What struck me hardest about “The Most Dangerous Place on Earth” was that, while it was kind of a soapy thriller grit lit novel in some ways, it really read more like a character study of a number of privileged kids, and who they turn into after one terrible, avoidable tragedy. I liked that we were given a framework, a moment that has changed the lives of a number of kids (some tragic, some sympathetic, many horrible), and we get to see how this moment has predetermined how they are going to end up, in a way. This character study is seen through the eyes of a new, young, teacher named Miss Nichols. I think that it was a good idea to have her be the thread throughout this novel, a Greek Chorus to tie all of these other stories together, to show how they connect to each other and how they affect each other. But at the same time, much of my frustration was aimed at Miss Nichols, whose decision making skills and naïveté were a bit hard to fathom at times. It was as if her desire to understand and sympathize with these kids was being punished, which felt pretty cynical. But at the same time, it was kind of refreshing that this wasn’t just another ‘how do I reach these kids?!’ kind of moment, and that these kids can’t be reached because they don’t want to be reached, and the world has convinced them that they don’t have to be. That said, GOSH I wanted to smack Miss Nichols upside the head a few times.

I was far more interested in the perspectives of the kids, because we did get to see how their various lives were being shaped and destroyed by parental coddling/expectations, their wealth, and their seeming ability to be completely untouchable. For me the two most interesting characters we examined were Abigail and Elisabeth, both struggling with their own problems of teenage girlhood. Abigail is an honors student striving for good grades so she can go to a good school, but she has also found herself tangled up in an illicit romance with a teacher, Mr. Ellison. But Abigail was also one of the main instigators of a horrendous bullying episode in eighth grade, whose participation and needling led to the overarching tragedy of the story, and the end of her most important friendship. It was pretty fascinating to get to see all these different angles of Abigail, and while I definitely felt terrible for her in some ways (she is, after all, being manipulated by a sexual predator), she is also absolutely terrible in other ways in how she treats others. Her multifaceted personality was realistic, and a bit more in depth than some of the other awful kids she surrounded herself with. Elisabeth, however, was a surprising character altogether. So much of what we saw of her at first was from the perspective of those around her, from a moment of compassion towards a bullied classmate (with a sad face emoji in the group chat he was being harassed on), to others, including adults, thinking of her as a beautiful girl who is a sex object to all the men and boys around her. But then we find out that her aloofness is hiding her painfully shy personality, and a troubled home life that has pushed her to dark places. Her perspective chapter was the one that hurt the most to read, but in turn she was also the student that I was rooting for the most. It was just so interesting that I as the reader went in with certain expectations about her based on what other characters said, only to find someone completely different, but only when I actually had to listen to/ read about her from her perspective. It was very well played.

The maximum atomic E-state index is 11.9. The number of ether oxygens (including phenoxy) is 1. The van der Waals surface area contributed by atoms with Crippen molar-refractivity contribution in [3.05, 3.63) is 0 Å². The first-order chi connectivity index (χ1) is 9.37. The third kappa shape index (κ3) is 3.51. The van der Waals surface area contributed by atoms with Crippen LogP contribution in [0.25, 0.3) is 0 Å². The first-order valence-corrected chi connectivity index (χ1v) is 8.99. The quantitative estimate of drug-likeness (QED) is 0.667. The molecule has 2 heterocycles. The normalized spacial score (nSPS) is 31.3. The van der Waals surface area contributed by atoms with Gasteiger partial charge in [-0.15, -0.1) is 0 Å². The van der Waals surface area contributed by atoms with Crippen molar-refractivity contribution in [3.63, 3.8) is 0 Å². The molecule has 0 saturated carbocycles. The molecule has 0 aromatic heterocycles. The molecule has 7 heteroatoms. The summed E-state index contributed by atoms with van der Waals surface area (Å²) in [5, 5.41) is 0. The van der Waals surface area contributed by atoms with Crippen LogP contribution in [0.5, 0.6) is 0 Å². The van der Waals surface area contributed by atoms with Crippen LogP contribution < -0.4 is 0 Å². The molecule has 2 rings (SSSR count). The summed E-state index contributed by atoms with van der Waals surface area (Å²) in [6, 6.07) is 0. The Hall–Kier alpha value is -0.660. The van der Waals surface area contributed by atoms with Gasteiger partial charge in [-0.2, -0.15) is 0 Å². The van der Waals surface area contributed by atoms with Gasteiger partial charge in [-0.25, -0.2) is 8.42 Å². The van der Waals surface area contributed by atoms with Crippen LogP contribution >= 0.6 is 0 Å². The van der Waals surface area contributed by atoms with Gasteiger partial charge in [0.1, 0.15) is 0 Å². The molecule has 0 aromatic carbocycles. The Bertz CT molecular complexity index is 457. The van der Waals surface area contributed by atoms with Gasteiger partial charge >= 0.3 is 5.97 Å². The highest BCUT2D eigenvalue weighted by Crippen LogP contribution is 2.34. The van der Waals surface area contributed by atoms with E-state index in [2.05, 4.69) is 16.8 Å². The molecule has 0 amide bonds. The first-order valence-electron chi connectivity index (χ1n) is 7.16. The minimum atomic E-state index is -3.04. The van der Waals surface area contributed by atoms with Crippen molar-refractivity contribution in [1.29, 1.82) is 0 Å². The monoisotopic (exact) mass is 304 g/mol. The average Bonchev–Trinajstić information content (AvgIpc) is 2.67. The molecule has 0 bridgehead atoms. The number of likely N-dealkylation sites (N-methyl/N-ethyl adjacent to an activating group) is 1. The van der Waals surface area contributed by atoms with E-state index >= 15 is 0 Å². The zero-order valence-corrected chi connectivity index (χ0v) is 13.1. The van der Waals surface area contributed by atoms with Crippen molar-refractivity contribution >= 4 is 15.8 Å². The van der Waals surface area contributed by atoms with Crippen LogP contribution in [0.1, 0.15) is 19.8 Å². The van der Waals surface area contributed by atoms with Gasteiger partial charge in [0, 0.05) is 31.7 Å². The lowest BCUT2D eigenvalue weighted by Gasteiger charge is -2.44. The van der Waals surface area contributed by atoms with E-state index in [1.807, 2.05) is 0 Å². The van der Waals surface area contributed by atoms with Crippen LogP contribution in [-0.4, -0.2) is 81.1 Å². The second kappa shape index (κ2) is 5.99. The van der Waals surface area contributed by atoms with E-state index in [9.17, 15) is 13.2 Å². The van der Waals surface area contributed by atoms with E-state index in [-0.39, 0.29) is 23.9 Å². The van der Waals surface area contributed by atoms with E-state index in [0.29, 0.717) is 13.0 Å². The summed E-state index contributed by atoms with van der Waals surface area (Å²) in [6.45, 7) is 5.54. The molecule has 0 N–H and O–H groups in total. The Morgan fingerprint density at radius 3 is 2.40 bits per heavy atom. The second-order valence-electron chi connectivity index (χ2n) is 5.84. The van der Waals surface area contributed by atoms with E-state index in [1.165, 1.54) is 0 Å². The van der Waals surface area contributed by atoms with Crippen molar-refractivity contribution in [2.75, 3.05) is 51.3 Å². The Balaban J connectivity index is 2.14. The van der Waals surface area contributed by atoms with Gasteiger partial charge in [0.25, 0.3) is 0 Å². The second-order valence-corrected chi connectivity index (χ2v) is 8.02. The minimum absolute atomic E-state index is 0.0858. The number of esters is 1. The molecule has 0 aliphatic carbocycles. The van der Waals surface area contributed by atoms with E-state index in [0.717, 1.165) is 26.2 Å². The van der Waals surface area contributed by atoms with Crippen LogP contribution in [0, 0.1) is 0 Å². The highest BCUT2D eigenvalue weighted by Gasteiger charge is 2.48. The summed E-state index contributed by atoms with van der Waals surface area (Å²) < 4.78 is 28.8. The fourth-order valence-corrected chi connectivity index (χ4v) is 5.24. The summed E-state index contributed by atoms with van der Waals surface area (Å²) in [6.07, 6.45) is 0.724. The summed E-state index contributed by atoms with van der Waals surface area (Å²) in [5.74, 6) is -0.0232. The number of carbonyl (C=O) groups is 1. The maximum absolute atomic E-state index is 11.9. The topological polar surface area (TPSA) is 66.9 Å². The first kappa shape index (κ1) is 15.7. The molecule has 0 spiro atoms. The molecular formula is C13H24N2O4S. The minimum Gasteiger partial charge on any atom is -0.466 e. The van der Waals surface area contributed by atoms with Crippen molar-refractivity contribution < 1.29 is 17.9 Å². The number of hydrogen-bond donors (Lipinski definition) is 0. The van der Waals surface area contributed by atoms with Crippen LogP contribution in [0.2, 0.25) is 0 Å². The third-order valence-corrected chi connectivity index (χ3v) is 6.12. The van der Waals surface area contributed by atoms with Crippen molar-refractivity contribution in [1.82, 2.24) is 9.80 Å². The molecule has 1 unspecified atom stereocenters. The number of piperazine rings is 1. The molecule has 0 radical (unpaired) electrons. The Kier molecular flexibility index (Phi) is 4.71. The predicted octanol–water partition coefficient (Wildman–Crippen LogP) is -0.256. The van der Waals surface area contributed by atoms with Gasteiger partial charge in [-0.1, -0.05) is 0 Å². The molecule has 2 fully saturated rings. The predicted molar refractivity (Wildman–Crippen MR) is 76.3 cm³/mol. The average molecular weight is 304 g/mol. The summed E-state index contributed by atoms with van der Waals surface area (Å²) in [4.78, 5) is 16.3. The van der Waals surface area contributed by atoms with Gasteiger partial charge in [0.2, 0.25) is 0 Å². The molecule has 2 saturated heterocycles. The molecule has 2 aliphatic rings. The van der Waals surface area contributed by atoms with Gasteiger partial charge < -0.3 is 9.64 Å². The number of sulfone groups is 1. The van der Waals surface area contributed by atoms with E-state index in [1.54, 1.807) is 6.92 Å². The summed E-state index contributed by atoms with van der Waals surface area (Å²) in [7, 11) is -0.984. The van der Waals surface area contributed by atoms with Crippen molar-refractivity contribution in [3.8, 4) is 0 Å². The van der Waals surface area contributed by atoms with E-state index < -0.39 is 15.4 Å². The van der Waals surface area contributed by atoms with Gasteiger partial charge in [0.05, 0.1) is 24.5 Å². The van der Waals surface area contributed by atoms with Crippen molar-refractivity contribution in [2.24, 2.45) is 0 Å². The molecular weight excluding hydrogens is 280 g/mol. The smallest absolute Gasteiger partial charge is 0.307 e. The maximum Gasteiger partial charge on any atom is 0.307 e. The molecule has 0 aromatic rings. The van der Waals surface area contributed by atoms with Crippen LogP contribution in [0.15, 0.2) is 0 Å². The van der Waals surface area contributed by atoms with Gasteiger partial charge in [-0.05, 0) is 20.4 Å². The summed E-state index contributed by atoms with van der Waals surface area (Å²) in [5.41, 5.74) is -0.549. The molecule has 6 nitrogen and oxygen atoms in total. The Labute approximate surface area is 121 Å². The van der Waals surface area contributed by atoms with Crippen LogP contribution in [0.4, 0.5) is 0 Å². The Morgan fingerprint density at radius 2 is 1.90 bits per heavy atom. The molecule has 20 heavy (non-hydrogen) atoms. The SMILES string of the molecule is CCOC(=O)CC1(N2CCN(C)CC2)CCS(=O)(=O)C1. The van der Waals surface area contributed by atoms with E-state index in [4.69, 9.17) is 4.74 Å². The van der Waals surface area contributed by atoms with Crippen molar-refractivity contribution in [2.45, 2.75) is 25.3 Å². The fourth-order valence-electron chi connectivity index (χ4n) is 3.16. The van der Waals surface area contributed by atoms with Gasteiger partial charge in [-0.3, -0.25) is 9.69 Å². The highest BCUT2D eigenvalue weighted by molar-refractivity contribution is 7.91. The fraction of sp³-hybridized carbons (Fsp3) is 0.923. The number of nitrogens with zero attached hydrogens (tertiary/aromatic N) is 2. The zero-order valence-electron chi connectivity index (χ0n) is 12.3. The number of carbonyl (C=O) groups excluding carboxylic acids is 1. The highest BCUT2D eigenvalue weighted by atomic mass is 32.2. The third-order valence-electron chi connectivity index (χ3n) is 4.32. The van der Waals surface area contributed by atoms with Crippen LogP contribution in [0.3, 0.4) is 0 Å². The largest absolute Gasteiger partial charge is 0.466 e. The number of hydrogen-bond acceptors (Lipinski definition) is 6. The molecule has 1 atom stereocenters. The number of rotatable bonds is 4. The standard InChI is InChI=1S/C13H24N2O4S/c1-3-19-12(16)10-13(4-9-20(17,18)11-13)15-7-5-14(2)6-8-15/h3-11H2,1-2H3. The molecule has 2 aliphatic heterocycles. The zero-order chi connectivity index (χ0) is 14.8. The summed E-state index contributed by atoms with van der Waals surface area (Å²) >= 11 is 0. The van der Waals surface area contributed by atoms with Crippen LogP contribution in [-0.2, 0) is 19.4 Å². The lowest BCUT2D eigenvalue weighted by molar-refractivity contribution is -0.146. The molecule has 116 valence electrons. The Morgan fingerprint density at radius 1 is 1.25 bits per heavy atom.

So in all, this is an upsetting book, but I do think that there is quite a bit of truth to it. While it shows the dark and disturbing places that high schools, especially those with unlimited access to money and little consequences to their actions, it also shows that things do go on, and that life will keep going after it for those who just hang in there, and learn from their mistakes. And again, as someone who went to a school like this, I found it to be one of the most relatable books about teenagers that I’ve read this year.

Rating 8: An entertaining and addictive look into the dangers of privilege and how bad teenagers can be to each other, and how they can blindly hurt themselves as well.

Reader’s Advisory:

“The Most Dangerous Place on Earth” is not on any lists on Goodreads yet, but I think that it would be a good fit on “The Best of Prep” and “High School Experiences”.

“The Most Dangerous Place on Earth” is not out yet and not available on WorldCat. It is expected to be published on January 10th, 2017. Thanks again to Random House and LibraryThing for providing this ARC!